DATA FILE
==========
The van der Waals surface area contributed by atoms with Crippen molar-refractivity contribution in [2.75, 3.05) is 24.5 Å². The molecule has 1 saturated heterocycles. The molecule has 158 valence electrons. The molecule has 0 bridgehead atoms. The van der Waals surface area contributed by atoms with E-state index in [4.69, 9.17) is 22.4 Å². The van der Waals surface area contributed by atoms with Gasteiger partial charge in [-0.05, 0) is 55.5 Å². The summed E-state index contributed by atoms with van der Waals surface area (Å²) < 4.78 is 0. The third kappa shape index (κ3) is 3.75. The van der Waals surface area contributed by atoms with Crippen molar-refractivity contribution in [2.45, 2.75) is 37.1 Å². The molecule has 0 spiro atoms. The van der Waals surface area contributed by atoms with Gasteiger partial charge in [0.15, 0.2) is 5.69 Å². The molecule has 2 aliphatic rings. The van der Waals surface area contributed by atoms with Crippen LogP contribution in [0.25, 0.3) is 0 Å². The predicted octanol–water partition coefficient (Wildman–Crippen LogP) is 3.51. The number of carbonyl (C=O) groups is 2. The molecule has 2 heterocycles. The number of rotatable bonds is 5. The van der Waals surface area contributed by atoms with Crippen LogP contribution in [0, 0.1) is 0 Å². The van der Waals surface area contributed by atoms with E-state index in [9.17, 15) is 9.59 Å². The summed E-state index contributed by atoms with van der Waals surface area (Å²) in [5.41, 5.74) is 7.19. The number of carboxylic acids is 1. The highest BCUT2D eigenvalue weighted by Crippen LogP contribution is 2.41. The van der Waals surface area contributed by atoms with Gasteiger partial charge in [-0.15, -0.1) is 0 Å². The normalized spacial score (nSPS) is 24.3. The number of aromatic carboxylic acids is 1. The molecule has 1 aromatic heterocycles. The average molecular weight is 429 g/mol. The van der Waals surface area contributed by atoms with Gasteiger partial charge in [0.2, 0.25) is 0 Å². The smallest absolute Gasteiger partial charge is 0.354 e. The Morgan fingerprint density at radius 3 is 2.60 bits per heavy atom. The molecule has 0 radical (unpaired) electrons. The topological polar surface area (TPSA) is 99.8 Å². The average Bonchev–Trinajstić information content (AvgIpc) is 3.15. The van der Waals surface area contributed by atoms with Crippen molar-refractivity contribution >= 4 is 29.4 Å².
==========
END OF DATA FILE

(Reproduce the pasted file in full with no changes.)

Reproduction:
The van der Waals surface area contributed by atoms with Crippen molar-refractivity contribution in [2.75, 3.05) is 24.5 Å². The molecule has 1 saturated heterocycles. The molecule has 158 valence electrons. The molecule has 0 bridgehead atoms. The van der Waals surface area contributed by atoms with E-state index in [4.69, 9.17) is 22.4 Å². The van der Waals surface area contributed by atoms with Gasteiger partial charge in [-0.05, 0) is 55.5 Å². The summed E-state index contributed by atoms with van der Waals surface area (Å²) < 4.78 is 0. The third kappa shape index (κ3) is 3.75. The van der Waals surface area contributed by atoms with Crippen molar-refractivity contribution in [2.45, 2.75) is 37.1 Å². The molecule has 0 spiro atoms. The van der Waals surface area contributed by atoms with Gasteiger partial charge in [0.15, 0.2) is 5.69 Å². The molecule has 2 aliphatic rings. The van der Waals surface area contributed by atoms with Crippen LogP contribution in [0.25, 0.3) is 0 Å². The predicted octanol–water partition coefficient (Wildman–Crippen LogP) is 3.51. The number of carbonyl (C=O) groups is 2. The molecule has 2 heterocycles. The number of rotatable bonds is 5. The van der Waals surface area contributed by atoms with Crippen LogP contribution in [0, 0.1) is 0 Å². The van der Waals surface area contributed by atoms with E-state index in [9.17, 15) is 9.59 Å². The summed E-state index contributed by atoms with van der Waals surface area (Å²) in [5.41, 5.74) is 7.19. The number of carboxylic acids is 1. The highest BCUT2D eigenvalue weighted by Crippen LogP contribution is 2.41. The van der Waals surface area contributed by atoms with Gasteiger partial charge in [-0.15, -0.1) is 0 Å². The normalized spacial score (nSPS) is 24.3. The number of aromatic carboxylic acids is 1. The molecule has 1 aromatic heterocycles. The average molecular weight is 429 g/mol. The van der Waals surface area contributed by atoms with Gasteiger partial charge in [0.2, 0.25) is 0 Å². The smallest absolute Gasteiger partial charge is 0.354 e. The Morgan fingerprint density at radius 3 is 2.60 bits per heavy atom. The molecule has 0 radical (unpaired) electrons. The topological polar surface area (TPSA) is 99.8 Å². The average Bonchev–Trinajstić information content (AvgIpc) is 3.15. The van der Waals surface area contributed by atoms with Crippen molar-refractivity contribution >= 4 is 29.4 Å².